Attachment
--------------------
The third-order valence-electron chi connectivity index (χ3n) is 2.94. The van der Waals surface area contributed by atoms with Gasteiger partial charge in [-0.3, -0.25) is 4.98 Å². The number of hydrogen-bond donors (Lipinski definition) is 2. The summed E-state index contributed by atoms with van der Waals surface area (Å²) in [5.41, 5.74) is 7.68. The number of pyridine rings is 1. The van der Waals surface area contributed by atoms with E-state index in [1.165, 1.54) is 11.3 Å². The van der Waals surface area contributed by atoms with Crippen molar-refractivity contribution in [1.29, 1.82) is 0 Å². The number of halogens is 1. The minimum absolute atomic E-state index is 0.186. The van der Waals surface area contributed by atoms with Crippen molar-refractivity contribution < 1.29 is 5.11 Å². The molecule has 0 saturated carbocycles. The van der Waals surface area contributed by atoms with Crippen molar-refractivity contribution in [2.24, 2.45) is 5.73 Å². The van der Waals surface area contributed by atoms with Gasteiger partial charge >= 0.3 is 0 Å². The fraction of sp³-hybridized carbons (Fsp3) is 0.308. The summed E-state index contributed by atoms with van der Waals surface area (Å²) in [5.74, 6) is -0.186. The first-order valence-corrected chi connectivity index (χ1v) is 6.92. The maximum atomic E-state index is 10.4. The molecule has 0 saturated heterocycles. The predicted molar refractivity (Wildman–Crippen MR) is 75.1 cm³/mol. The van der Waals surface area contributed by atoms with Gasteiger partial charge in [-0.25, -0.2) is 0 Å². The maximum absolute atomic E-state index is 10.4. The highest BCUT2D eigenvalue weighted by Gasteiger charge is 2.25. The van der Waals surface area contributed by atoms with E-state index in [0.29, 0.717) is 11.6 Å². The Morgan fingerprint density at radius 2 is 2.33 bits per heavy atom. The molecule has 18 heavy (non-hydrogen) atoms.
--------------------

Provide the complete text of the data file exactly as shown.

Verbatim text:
The third-order valence-electron chi connectivity index (χ3n) is 2.94. The van der Waals surface area contributed by atoms with Gasteiger partial charge in [-0.3, -0.25) is 4.98 Å². The number of hydrogen-bond donors (Lipinski definition) is 2. The summed E-state index contributed by atoms with van der Waals surface area (Å²) in [5.41, 5.74) is 7.68. The number of pyridine rings is 1. The van der Waals surface area contributed by atoms with E-state index in [1.165, 1.54) is 11.3 Å². The van der Waals surface area contributed by atoms with Crippen molar-refractivity contribution in [1.29, 1.82) is 0 Å². The number of halogens is 1. The minimum absolute atomic E-state index is 0.186. The van der Waals surface area contributed by atoms with Crippen molar-refractivity contribution < 1.29 is 5.11 Å². The molecule has 0 saturated carbocycles. The van der Waals surface area contributed by atoms with Crippen molar-refractivity contribution in [2.24, 2.45) is 5.73 Å². The van der Waals surface area contributed by atoms with Gasteiger partial charge >= 0.3 is 0 Å². The fraction of sp³-hybridized carbons (Fsp3) is 0.308. The summed E-state index contributed by atoms with van der Waals surface area (Å²) in [5.74, 6) is -0.186. The first-order valence-corrected chi connectivity index (χ1v) is 6.92. The maximum atomic E-state index is 10.4. The molecule has 0 saturated heterocycles. The predicted molar refractivity (Wildman–Crippen MR) is 75.1 cm³/mol. The van der Waals surface area contributed by atoms with Gasteiger partial charge in [-0.25, -0.2) is 0 Å². The maximum absolute atomic E-state index is 10.4. The highest BCUT2D eigenvalue weighted by Gasteiger charge is 2.25. The van der Waals surface area contributed by atoms with E-state index in [0.29, 0.717) is 11.6 Å². The Morgan fingerprint density at radius 2 is 2.33 bits per heavy atom. The molecule has 18 heavy (non-hydrogen) atoms.